I have spent the last several days pretty much alone. It has been the best way to manage my various fears and upsets. Alice has been sick, leaving me to fend for myself. It's been difficult because of my worrying about Lytton. He seems fine now, but I took him to the vet in Perry on Friday because he seemed to be still in pain. Dr. Newcomb gave me a prescripton for a pain killer, which helped considerably right away. At the same time he told me about the possible consequences of a back injury, including paralysis. Ben Joe, my first Lhasa Apso, had back trouble and it ended with euthenasia when he was eleven. This, plus Lytton's new bladder stones, kept me very subdued and somewhat teary, foreseeing his death in various degrees of detail. I've spent a lot of time sitting with him on the couch, talking to him, petting him, wrapping him in blankets against the cold house. I watched every move he made, looking for signs of discomfort. He became so used to his favored place in the household that he curled his lip at the other dogs every time they tried to come near me. Last night a fight broke out between all three of them. I was petrified that Lytton would get hurt and dove into the fray, taking a mean bite from Benny that was meant for dog flesh. When the other dogs were subdued, my golden boy flopped triumphantly down in my lap, gazing up at me with a wounded expression. You could almost see him sticking out his tongue at the other dogs.
Today I ventured out with all three dogs for a walk. Again I was thinking of Lytton's happiness. He loves his walks so much, I didn't want to deprive him of his outings, no matter how much I felt like staying inside. Otherwise, I spent time painting a border on the floor of the dining room. I have had plans to do this for quite a while and had bought the paint well over a week ago. I had chosen a pattern in a book I have about such things, and felt optimistic that I could accomplish the job. It involved making four different stamps out of foam core squares with rubber glued to them. Since I had no rubber and didn't know where to get it, I substituted kitchen sponges. I cut them into 3/4" squares and glued them with Elmer's into the required patterns (obnoxious and time-consuming). I painted the border on the floor with the off-white paint on which I was to stamp the design. All went well with my measuring and taping. The base coat looked good.
Anxious to see how it would look, I decided to test the small stamp on a piece of paper. It was fine. Then I took one of the big stamps shaped like a cross, and rolled red paint on it. With great anticipation I placed it on the floor, pushed down lightly, and pulled it back off. Because I had used sponges, each little sqaure did not fill in, but I liked the look, so I readied the second stamp. When I pulled that one off the floor, one of the little sponge squares fell off. Well, I thought, I can do that one square by hand. I stamped the cross again, then placed the defective stamp down beside it. This time two more squares fell off. By the time I had used it two more times, too many squares had fallen off. I had to abandon the project while I made another stamp. Meanwhile I discovered that it was impossible to get the same pressure every time, as well as the same amount of paint. Some of the designs were light and not completely filled in, while the paint splattered out around the sponge pieces in others, fusing the squares together into rectangles or blotches. Oh, well, I figured. If I wanted perfection, I'd have bought tiles.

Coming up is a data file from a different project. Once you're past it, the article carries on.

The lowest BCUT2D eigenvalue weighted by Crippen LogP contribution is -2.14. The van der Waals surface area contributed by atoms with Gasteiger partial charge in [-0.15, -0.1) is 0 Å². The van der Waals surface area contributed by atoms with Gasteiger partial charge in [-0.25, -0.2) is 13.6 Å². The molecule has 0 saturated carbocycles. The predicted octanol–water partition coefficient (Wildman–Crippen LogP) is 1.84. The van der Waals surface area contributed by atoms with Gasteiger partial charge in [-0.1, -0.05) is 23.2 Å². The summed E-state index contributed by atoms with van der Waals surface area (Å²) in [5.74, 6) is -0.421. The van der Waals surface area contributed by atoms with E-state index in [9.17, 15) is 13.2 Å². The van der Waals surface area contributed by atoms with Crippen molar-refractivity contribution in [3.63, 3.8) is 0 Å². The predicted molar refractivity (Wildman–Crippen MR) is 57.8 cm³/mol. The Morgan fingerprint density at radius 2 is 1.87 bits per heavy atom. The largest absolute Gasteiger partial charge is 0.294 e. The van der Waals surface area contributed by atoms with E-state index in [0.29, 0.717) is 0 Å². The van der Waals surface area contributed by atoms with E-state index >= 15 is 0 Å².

Because of the trouble I had, I thought I had better leave the new stamp under a pile of heavy books while the glue dried overnight. My resolve lasted about an hour before I was at it again. This time most of the sponge squares stayed put and I finished the border, albeit somewhat sloppily. When it was done, I stood back to admire it, trying to convince myself that it looked good. I went into the living room to watch TV, occasionally going into the hall to take a look from there. Eventually I had to face the fact that it looked like a tacky Christmas garland with its bright red, green, and white motif. Something had to be done. My solution was to mix some raw sienna acrylic paint with water and brush it over the entire border. It was transformed immediately into something altogether different and I loved it.
I have enjoyed my solitude. I got out my Christmas CD collection and have been listening to Handel's Messiah. It's almost enough to make you believe in God when you think of the enormous inspiration behind religious music.